Chinese investment has come at just the right time to stabilise Hungary’s external balances and revive growth. The country hopes to harness the influx of FDI to develop a strong new manufacturing sector focused on exports and move up the value chain towards activities with a larger R&D component. Alongside these foreign direct investments, Hungary continues to secure funding from Beijing for infrastructure that will help Chinese products access the European market: a planned Budapest rail bypass linking the east of the country, where new Chinese production facilities are located, with Western Europe was announced during the Chinese president’s visit. Meanwhile, a rail link between Belgrade and Budapest, financed by a $2.1 billion loan as part of the BRI, is still under construction2. Lastly, as the Hungarian government puts the finishing touches to the renationalisation of Budapest airport, the big three Chinese airlines (Air China, China Southern Airlines and China Eastern Airlines) have reportedly shown an interest: they would like to use it to develop direct links with China for their air freight operations. Hungary has thus opted to act as a bridgehead for Chinese industry within the EU…

Reliance on both the European Union and Russia

Yet Hungary remains primarily reliant on the European Union, both for its public investment programmes – notably to finance its energy transition – and in terms of trade. But recent years have brought increasing tensions with the EU. These relate not only to Hungary’s institutions (respect for the rule of law, judicial independence, freedom of the press, corruption) but also to geopolitics (NATO expansion, support for Ukraine and its accession to the EU, sanctions against Russia). As a result of these disagreements, the EU has made the release of a portion of European funding for Hungary (worth 18% of GDP) subject to conditions3. The stance adopted by the Orbán government, which oscillates between working to undermine European institutions and pursuing a bargaining strategy, thus poses significant risks. While rating agencies appear relatively optimistic that European funding will eventually be forthcoming, there are two main factors that could encourage Orbán to adopt a tougher stance: (i) domestic politics in Hungary and (ii) new European allies who could exercise their influence following the European elections in June. While Hungary’s relationship with China is not currently central to its quarrels with the EU, a number of factors (US elections, Chinese trade practices, the relationship between China and Russia) could lead to a hardening of EU-China relations.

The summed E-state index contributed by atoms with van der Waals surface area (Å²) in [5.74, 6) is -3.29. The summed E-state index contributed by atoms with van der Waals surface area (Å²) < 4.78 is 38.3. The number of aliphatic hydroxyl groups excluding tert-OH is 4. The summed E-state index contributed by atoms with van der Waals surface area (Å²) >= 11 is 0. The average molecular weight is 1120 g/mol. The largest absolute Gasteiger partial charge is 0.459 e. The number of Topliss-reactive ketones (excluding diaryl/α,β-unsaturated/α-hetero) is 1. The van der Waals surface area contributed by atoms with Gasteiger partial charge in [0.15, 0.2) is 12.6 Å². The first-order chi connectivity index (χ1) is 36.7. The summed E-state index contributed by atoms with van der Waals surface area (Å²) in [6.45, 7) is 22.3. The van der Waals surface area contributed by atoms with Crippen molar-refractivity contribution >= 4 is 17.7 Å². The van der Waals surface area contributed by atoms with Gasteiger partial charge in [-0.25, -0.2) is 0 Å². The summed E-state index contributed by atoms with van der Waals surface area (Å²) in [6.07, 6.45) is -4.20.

On top of this, Hungary is also reliant on Russia. The government says its official stance towards Russia, in light of its energy interests, is neutral. Yet, despite some efforts to do without Russian gas, Hungary’s decision to press ahead with a Russian-built nuclear power station to help it navigate the energy transition creates major vulnerabilities that will play out throughout the construction process and beyond.

Our opinion – Hungary’s multi-alignment with Europe, China and Russia means it runs the risk of being multiply dependent. Yet the European Union is still the Hungarian economy’s most vital partner in all areas (fiscal and commercial, in the short, medium and long term). Its relationship with China is thus a development choice that carries risks. Should a scenario of geopolitical hardening come to pass, these risks would quickly crystallise. For example, Hungary’s European and US allies could attempt to impose a forced realignment. Meanwhile, the possibility of Donald Trump – a staunch ally of Viktor Orbán – winning a second term as US president in November 2024 is a much more uncomfortable proposition for the Hungarian government than might currently appear to be the case. 


  1. The “16 + 1” forum consists of China and 16 countries in Central and Eastern Europe: Estonia, Latvia, Lithuania, Poland, Czech Republic, Slovakia, Hungary, Romania, Bulgaria, Slovenia, Croatia, Serbia, Bosnia-Herzegovina, Montenegro, Albania and Macedonia.
  2. Serbia is the second pillar underpinning China’s presence in Europe. This rail corridor could one day extend as far as the Port of Piraeus in Athens, also under Chinese control.
  3. Out of a total allocation of €50 billion over the period 2021-2027 (equivalent to 24% of 2023 GDP), a portion equating to 18% of GDP has been made contingent on Hungary respecting the rule of law. Following negotiations between the European Commission and the Hungarian government culminating in concessions from Hungary, funding equivalent to 7% of GDP was released in late 2023/early 2024.